By giving my husband his complimentary glass of wine, our waiter indirectly acknowledged that a mistake had been made, and we did appreciate that.  But a direct acknowledgement would have been so much better.  We all make mistakes; the trick is to be brave enough to own them.

You Mean It’s Not All About Me?

IMG_0323One of my many faults is that I can be a little too sensitive at times, a little too quick to take offense, and a little too quick to feel snubbed or excluded.  I try to fight this by taking the time to step back whenever I feel hurt and analyze the situation objectively.  I ask myself, “Did he really mean to say something hurtful?”  Or “Did she really mean to exclude me?”  The rational answer is usually no, so I just move on.  And I sincerely hope that’s how my friends and family are handling it when I say and do something that hurts their feelings.

Although I never try to hurt other people, I know for a fact that I have.  The other day I was hurrying out of a store in a strip mall when I ran into my old hair stylist standing on the sidewalk, chatting to a client.  Although I really liked the man and had gone to him for years, I had grown tired of the way he cut my hair and couldn’t seem to convince him to cut it differently.  I liked the way another friend’s hair looked, so I switched to her stylist a couple of years ago.  That day I had been caught in heavy rain without an umbrella twice, so I new for a fact that my hair looked horrible, and that my old stylist would be sure to notice. Which is why I responded to his enthusiastic greeting with just a quick wave and veered away from him, crossing the parking lot at an awkward angle, in a painfully obvious attempt to avoid him.  As I got in my car, I glanced back and saw him staring at me with a look of surprised hurt on his face.  I had snubbed him horribly, and it had nothing to do with him at all.  It was me not wanting to let my old stylist get a good look at me when I was having a very bad hair day.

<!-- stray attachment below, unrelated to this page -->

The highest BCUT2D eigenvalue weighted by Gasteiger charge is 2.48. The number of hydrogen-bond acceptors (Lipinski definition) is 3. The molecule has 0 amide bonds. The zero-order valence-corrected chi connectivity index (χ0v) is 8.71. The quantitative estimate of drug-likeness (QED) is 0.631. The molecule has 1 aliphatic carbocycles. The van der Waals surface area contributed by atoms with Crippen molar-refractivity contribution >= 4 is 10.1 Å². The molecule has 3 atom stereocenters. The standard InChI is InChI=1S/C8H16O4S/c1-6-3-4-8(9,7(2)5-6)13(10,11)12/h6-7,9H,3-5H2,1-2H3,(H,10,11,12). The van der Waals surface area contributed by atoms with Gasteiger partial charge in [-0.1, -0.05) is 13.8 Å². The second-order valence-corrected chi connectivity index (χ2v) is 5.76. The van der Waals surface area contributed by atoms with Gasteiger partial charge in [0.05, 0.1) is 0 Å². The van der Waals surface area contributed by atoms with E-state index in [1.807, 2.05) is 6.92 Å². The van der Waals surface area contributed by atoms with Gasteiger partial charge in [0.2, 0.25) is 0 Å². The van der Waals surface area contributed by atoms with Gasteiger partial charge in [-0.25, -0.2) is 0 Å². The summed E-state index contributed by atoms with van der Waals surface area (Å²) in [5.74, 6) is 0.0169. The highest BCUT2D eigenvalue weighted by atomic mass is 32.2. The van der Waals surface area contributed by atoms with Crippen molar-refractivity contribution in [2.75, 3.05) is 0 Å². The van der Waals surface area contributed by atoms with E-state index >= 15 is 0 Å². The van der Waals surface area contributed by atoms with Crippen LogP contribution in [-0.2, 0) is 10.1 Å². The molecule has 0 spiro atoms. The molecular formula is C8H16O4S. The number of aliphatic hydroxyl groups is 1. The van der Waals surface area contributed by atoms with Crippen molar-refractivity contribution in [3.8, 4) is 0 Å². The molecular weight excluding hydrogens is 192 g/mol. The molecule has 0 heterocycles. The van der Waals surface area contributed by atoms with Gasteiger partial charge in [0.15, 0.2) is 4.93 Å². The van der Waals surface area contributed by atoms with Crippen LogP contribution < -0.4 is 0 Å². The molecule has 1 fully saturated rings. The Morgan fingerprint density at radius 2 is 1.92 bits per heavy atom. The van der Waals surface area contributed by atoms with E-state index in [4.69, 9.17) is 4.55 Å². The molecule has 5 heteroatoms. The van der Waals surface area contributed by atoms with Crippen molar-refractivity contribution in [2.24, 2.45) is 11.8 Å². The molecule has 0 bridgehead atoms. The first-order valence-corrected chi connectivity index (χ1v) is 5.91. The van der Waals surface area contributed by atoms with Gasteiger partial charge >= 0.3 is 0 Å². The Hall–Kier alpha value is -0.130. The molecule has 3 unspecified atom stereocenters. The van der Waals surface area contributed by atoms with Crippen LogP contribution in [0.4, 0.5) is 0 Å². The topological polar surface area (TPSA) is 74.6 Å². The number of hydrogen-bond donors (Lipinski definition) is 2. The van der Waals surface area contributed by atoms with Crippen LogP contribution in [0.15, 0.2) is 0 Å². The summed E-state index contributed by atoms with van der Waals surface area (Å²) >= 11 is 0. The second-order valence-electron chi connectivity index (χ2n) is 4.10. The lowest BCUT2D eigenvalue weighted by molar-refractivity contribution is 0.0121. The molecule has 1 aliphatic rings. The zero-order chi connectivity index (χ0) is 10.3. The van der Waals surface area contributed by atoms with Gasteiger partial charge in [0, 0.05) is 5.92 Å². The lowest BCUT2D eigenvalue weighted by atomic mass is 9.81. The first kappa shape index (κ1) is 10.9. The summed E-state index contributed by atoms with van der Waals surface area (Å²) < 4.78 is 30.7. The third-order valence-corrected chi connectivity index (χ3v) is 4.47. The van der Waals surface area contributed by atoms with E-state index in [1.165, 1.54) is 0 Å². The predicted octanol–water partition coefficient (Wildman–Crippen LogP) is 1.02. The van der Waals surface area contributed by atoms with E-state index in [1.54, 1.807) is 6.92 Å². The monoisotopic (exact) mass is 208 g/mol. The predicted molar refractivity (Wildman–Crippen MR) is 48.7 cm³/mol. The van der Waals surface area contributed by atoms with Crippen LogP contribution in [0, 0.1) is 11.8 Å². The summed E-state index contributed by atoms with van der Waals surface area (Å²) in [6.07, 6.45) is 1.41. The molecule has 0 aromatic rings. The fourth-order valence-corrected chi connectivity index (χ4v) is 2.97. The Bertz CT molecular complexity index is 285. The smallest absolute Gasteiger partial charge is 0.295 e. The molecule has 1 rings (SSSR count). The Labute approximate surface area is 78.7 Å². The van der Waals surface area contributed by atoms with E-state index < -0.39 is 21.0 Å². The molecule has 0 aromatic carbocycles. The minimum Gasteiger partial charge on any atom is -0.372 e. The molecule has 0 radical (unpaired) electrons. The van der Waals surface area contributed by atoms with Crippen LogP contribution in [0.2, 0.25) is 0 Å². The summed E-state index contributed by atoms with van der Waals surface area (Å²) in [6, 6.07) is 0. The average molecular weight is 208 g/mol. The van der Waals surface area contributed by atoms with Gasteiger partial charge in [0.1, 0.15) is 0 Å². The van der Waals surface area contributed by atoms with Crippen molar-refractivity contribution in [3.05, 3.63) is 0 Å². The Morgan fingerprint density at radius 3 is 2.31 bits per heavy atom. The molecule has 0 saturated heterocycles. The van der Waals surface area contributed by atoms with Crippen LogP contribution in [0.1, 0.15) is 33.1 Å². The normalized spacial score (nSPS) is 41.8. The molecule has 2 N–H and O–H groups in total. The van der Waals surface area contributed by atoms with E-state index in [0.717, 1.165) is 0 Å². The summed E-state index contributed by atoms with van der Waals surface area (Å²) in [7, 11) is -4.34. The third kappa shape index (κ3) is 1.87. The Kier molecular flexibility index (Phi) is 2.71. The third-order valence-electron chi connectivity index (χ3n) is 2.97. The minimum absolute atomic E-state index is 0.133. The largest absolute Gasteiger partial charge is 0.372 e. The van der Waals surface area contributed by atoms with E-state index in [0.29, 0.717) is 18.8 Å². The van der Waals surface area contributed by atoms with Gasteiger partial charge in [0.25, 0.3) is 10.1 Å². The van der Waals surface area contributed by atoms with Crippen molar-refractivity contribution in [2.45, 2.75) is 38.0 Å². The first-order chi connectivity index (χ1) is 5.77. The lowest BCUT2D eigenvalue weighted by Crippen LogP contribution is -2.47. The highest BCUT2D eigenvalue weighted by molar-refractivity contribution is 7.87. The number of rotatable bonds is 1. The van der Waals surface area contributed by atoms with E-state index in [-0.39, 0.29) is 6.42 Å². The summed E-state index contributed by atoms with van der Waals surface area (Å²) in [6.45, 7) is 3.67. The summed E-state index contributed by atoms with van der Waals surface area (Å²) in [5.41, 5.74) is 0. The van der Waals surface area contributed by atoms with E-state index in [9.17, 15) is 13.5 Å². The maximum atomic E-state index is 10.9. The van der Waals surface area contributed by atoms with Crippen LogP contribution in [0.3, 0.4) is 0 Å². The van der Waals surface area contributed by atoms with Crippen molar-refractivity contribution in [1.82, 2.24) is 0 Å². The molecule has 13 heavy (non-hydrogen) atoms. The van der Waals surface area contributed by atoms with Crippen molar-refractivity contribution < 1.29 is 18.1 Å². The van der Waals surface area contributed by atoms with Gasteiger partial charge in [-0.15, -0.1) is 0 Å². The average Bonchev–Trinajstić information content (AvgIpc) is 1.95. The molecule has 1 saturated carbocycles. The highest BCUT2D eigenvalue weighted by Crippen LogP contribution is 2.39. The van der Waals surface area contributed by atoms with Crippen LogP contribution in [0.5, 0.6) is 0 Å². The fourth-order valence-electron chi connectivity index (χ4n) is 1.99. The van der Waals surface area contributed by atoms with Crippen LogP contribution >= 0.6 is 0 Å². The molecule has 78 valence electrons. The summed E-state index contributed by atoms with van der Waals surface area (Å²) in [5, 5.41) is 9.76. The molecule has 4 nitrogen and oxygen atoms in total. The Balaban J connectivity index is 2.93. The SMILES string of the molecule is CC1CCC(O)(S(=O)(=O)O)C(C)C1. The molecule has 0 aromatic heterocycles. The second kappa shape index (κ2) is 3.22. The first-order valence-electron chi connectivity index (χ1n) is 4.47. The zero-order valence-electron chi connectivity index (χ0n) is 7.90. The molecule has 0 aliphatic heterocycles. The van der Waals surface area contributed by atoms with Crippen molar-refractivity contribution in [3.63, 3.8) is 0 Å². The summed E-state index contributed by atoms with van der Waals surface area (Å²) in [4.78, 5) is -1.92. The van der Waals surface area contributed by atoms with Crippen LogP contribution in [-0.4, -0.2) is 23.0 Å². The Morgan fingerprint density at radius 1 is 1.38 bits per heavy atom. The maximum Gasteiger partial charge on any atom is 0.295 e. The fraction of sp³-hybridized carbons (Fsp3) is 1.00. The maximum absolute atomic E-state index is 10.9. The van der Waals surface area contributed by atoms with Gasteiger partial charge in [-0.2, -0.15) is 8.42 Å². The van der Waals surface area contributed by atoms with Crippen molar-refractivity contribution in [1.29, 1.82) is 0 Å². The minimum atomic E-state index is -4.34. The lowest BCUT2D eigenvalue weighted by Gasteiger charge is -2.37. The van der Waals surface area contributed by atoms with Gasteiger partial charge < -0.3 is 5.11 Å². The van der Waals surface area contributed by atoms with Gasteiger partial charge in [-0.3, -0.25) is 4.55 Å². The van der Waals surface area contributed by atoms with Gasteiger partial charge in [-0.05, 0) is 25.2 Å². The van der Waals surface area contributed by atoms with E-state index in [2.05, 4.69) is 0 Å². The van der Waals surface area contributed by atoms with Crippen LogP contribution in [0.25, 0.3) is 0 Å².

That’s what I try to remember when I’m on the receiving end of someone else’s bad behavior.  Chances are, the other person’s behavior has nothing to do with me and everything to do with whatever is going on in their life at that particular point in time.  I like to think that if I had been having a better day when I ran into my old stylist, I would have approached him and said hello, nasty hair and all.  But I’d been having a truly horrible day, and at the time I just didn’t have the strength to be gracious (or even polite), as much as I’m ashamed to admit it.

So when I’m the one who feels hurt or snubbed, I try to remember that the negativity probably has nothing more to do with me than my bad behavior had to do with my old stylist.  That day, I was acting out of my own weakness, not out of any desire to hurt his feelings.  And that’s usually the case when I’m the one whose feelings are hurt, too.  Because, as hard as it can be for me to accept this truth, it really isn’t all about me.